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American Food

Updated: Dec 6, 2020

“What’s an American food?” Bing asked me.

Good question. Never thought about it. Hot dogs? Hamburgers? Turkey at Thanksgiving?

In the Philippines they were very proud of their food and always asked, “Ma’am, do you like our food? Have you had lechon? Pancit? Lumpia? Adobo – adobo anything?” Yes, yes, yes, and yes. I liked them all, later, loved them all. Some were challenging, like Durian, a fruit whose smell defies description. But then, anything banned in hotels and airplanes probably is questionable.

But back to Bing’s question – what is American food?

I floundered as I answered. Hot dogs and beer at ballgames. Hamburgers and potato salad at picnics. And the standard, for some anyway, turkey and pumpkin pie at Thanksgiving. But is this “American”? and is it American for me?

A lawyer’s answer: yes and no.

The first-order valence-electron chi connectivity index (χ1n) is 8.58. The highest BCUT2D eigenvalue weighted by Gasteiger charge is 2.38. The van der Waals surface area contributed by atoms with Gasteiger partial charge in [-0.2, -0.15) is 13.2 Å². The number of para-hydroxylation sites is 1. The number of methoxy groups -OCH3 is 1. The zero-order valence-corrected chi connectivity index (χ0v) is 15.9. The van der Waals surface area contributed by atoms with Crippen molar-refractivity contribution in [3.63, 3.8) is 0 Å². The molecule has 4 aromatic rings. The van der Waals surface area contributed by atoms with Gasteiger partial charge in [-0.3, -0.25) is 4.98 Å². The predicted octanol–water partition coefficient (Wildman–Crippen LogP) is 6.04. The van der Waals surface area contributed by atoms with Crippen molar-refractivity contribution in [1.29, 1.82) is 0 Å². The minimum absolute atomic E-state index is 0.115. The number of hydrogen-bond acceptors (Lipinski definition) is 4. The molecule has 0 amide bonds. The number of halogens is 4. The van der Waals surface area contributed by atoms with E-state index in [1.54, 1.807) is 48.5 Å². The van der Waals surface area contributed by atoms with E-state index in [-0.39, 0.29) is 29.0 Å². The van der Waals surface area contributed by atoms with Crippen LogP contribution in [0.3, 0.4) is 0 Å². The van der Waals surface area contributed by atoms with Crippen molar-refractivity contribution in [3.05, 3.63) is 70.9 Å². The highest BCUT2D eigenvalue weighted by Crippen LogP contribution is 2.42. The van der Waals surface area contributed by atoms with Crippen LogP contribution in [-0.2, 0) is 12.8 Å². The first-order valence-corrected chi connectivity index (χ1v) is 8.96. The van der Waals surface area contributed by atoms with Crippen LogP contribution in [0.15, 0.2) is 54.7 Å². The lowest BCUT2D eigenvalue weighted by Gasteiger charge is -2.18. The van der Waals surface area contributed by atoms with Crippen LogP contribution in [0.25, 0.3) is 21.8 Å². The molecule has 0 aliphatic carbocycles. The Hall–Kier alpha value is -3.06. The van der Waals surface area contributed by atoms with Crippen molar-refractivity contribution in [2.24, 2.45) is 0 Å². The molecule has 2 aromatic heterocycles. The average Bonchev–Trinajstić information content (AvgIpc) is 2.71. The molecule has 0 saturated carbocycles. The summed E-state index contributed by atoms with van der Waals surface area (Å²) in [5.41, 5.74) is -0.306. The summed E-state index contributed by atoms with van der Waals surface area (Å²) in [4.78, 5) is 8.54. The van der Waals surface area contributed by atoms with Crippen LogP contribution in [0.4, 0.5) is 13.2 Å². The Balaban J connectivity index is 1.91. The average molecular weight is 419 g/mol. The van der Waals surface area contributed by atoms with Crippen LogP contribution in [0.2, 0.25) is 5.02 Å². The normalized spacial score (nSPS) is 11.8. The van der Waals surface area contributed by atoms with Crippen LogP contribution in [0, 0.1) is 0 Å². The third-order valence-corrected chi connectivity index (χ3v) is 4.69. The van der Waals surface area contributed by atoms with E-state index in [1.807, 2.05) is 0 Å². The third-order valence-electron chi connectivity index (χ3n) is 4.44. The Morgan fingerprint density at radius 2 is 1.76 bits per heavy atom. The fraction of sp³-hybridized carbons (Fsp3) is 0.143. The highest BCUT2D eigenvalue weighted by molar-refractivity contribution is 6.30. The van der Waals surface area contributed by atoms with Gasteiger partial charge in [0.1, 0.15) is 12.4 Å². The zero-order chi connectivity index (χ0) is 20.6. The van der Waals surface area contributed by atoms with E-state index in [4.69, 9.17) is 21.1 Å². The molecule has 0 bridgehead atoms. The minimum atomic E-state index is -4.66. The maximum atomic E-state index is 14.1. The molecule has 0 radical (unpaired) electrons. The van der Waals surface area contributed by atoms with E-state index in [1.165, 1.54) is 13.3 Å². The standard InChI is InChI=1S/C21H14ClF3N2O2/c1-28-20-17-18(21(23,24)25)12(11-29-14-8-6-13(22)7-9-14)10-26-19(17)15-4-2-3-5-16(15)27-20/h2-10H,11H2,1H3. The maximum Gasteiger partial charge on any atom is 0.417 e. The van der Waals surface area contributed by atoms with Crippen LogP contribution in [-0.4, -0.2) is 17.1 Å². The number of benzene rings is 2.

Yes, hot dogs, hamburgers and turkeys seem to be American food. But in my world, so are dumplings. Not white dumplings, but grey ones. Concrete colored lumps that come from grated potatoes mixed with flour and baking soda, dropped in boiling water, scooped out when they rise to the top, and set out to cool. Soft, mushy edges that harden to be sliced and fried in bacon and served on the side at Thanksgiving, then mixed with scrambled eggs the next morning for breakfast.

For you see, my mother was Bohemian, and these are Bohemian dumplings. Like so many other Americans, my American food is my parents’ food from another country, even if for me that is only dumplings.

So, Bing, in answer to your question: my American food to me is the world, just as America is. I love Italian and Thai and Japanese and now, Filipino.

And yes, I still love those dumplings. I don’t make them anymore, but my niece continues the tradition. Grating and mixing and simmering to grey funny lumps. Then draining and drying and slicing and browning in bacon fat and serving with gravy. Probably on the heart attack hit list, but then, only once a year. And how can that be bad? Once a year to remember and honor a heritage I never knew except for this funny little dumpling.

My family. My comfort. My memories. Yes, my American food.

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